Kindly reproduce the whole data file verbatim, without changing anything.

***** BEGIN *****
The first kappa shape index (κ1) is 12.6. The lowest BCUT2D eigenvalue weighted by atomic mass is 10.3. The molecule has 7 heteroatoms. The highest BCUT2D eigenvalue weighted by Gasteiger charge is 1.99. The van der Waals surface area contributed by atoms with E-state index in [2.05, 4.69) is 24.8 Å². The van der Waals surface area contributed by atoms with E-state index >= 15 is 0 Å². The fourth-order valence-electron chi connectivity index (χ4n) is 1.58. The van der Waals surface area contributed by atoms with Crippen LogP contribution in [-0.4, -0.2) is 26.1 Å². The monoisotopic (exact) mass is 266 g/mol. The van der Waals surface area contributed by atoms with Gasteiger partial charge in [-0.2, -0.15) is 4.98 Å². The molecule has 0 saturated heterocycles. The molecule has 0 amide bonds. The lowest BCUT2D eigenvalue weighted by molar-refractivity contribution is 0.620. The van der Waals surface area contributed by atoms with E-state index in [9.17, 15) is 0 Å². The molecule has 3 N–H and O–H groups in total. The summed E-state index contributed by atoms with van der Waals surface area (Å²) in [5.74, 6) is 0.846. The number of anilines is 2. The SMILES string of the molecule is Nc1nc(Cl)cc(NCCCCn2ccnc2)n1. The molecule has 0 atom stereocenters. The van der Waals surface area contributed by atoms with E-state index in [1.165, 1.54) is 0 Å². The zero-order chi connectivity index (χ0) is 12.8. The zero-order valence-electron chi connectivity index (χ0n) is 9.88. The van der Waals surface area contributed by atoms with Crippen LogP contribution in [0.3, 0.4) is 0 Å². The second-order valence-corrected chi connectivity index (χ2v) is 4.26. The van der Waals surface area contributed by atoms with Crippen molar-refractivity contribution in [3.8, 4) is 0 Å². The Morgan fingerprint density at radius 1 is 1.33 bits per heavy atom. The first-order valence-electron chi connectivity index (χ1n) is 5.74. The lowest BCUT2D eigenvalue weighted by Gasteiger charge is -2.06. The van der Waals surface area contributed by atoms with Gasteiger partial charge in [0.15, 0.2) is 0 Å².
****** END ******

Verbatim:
The first kappa shape index (κ1) is 12.6. The lowest BCUT2D eigenvalue weighted by atomic mass is 10.3. The molecule has 7 heteroatoms. The highest BCUT2D eigenvalue weighted by Gasteiger charge is 1.99. The van der Waals surface area contributed by atoms with E-state index in [2.05, 4.69) is 24.8 Å². The van der Waals surface area contributed by atoms with E-state index >= 15 is 0 Å². The fourth-order valence-electron chi connectivity index (χ4n) is 1.58. The van der Waals surface area contributed by atoms with Crippen LogP contribution in [-0.4, -0.2) is 26.1 Å². The monoisotopic (exact) mass is 266 g/mol. The van der Waals surface area contributed by atoms with Gasteiger partial charge in [-0.2, -0.15) is 4.98 Å². The molecule has 0 saturated heterocycles. The molecule has 0 amide bonds. The lowest BCUT2D eigenvalue weighted by molar-refractivity contribution is 0.620. The van der Waals surface area contributed by atoms with E-state index in [9.17, 15) is 0 Å². The molecule has 3 N–H and O–H groups in total. The summed E-state index contributed by atoms with van der Waals surface area (Å²) in [5.74, 6) is 0.846. The number of anilines is 2. The SMILES string of the molecule is Nc1nc(Cl)cc(NCCCCn2ccnc2)n1. The molecule has 0 atom stereocenters. The van der Waals surface area contributed by atoms with E-state index in [1.165, 1.54) is 0 Å². The zero-order chi connectivity index (χ0) is 12.8. The zero-order valence-electron chi connectivity index (χ0n) is 9.88. The van der Waals surface area contributed by atoms with Crippen LogP contribution in [0.3, 0.4) is 0 Å². The second-order valence-corrected chi connectivity index (χ2v) is 4.26. The van der Waals surface area contributed by atoms with Crippen molar-refractivity contribution in [3.8, 4) is 0 Å². The Morgan fingerprint density at radius 1 is 1.33 bits per heavy atom. The first-order valence-electron chi connectivity index (χ1n) is 5.74. The lowest BCUT2D eigenvalue weighted by Gasteiger charge is -2.06. The van der Waals surface area contributed by atoms with Gasteiger partial charge in [0.15, 0.2) is 0 Å².